What behavior patterns would they need to adopt in order to sustain your business model? What are the actions that you need them to do? How do these actions contribute eventually to your bottom line?
#3 Motivate the Most Important Behaviors
Driving any form of user behaviours, games can also be used to achieve a specific user outcome.
Mashable cited Marc Metis, President of Digital Chocolate as saying that “Games have the potential to tap into the full range of human emotions and motivate a wide range of behaviors.”
Plan the games such that specific positive actions and behaviours are encouraged. These should consider the following:
- Layered Mechanisms: The most successful games normally have different levels of gameplay, as well as both individual and communal activities. Think Pet Society, World of Warcraft, Farmville and so on.
- Pull consumer towards the most critical behaviors with rewards. As earlier highlighted, this can be in the form of virtual rewards (credits, gold, points) or physical ones (redemption of goods and services).
- Mechanisms should be designed for flexibility and growth. Don’t lock them into one form of gameplay but allow for modularity and expansion.
#4 Evaluate and Adapt
Learn to listen and respond to what your users/game players are telling you by how they play. This requires a fair amount of nuancing and modification of the game play mechanism, rewards, or social dynamics as the activity progresses.
You do not want your game rules to be too difficult (especially from the onset) as that would frustrate your user. At the same time, if your game play is too easy, it may not pose any challenge or thrill to your players.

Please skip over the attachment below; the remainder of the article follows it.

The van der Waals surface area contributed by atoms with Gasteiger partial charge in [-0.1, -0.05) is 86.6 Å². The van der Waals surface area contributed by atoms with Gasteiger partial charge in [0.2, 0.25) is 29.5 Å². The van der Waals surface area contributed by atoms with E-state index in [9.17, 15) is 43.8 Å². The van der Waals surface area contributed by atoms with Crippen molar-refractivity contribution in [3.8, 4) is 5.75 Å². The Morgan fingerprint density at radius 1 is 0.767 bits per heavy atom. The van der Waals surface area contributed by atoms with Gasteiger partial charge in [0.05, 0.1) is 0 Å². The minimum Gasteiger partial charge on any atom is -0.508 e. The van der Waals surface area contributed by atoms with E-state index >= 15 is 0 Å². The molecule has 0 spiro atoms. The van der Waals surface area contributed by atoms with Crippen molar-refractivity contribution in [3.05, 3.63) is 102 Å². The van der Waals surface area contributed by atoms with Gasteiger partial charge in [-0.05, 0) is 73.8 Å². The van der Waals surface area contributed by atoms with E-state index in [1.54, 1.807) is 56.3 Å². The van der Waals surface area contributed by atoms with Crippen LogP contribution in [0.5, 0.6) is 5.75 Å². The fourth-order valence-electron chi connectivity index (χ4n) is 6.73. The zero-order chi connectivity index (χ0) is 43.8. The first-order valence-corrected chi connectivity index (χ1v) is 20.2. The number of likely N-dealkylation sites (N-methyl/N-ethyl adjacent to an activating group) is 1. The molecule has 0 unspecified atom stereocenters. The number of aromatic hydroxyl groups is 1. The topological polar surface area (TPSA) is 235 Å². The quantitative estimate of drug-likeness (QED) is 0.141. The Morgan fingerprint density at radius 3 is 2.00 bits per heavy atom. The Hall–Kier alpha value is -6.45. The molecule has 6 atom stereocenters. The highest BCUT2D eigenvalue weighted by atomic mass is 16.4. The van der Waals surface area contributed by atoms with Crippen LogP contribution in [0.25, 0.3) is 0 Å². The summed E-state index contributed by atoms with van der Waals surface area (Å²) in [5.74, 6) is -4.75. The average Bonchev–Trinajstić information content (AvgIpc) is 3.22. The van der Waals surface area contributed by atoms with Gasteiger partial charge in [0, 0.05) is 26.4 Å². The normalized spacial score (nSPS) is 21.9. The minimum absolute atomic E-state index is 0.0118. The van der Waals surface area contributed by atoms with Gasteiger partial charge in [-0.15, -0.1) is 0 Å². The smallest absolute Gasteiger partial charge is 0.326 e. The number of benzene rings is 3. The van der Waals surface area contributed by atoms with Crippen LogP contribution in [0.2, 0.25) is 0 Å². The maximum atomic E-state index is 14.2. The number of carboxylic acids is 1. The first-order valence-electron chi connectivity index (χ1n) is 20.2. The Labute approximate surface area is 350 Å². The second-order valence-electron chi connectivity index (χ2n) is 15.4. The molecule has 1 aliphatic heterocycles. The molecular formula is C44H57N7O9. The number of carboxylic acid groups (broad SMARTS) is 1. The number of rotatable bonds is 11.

Can you achieve the game mechanic Zen? (courtesy of Mashable)
Game Mechanics – Boon or Bane?
So what’s my take on this?
Well, gaming in the business world isn’t anything new. We have been using techniques such as FREE, loyalty points, membership rewards, lucky draws, refer-a-friends, and other similar mechanics to encourage greater spend, higher number of referrals, and increased profit per customer.
However, these usually tend to be boring, uni-dimensional and lack the thrills of challenge, interactivity, community-building and sustainability.
By applying the principles of game mechanics, you can make the experience more immersive than transactional while deepening engagement with one’s customer.
However, embracing the principles of game mechanics requires you to understand and consider elements of “play” from the perspective of the customer/user.
You got to make it worth their time, effort, and emotional investment, and think beyond campaign-oriented short-term rewards.
Ultimately though, it is important to think about how implementing gaming elements help to contribute to your customer equity – whether directly or indirectly so. In that regard, you should consider how relevant a particular game is to your brand positioning and values.
While it is tempting to build a Facebook or mobile app – everybody’s doing it any way – you ought to evaluate whether they help to aid or aggravate your key objective.
Like in any marketing endeavour I suppose, the devil is in the details.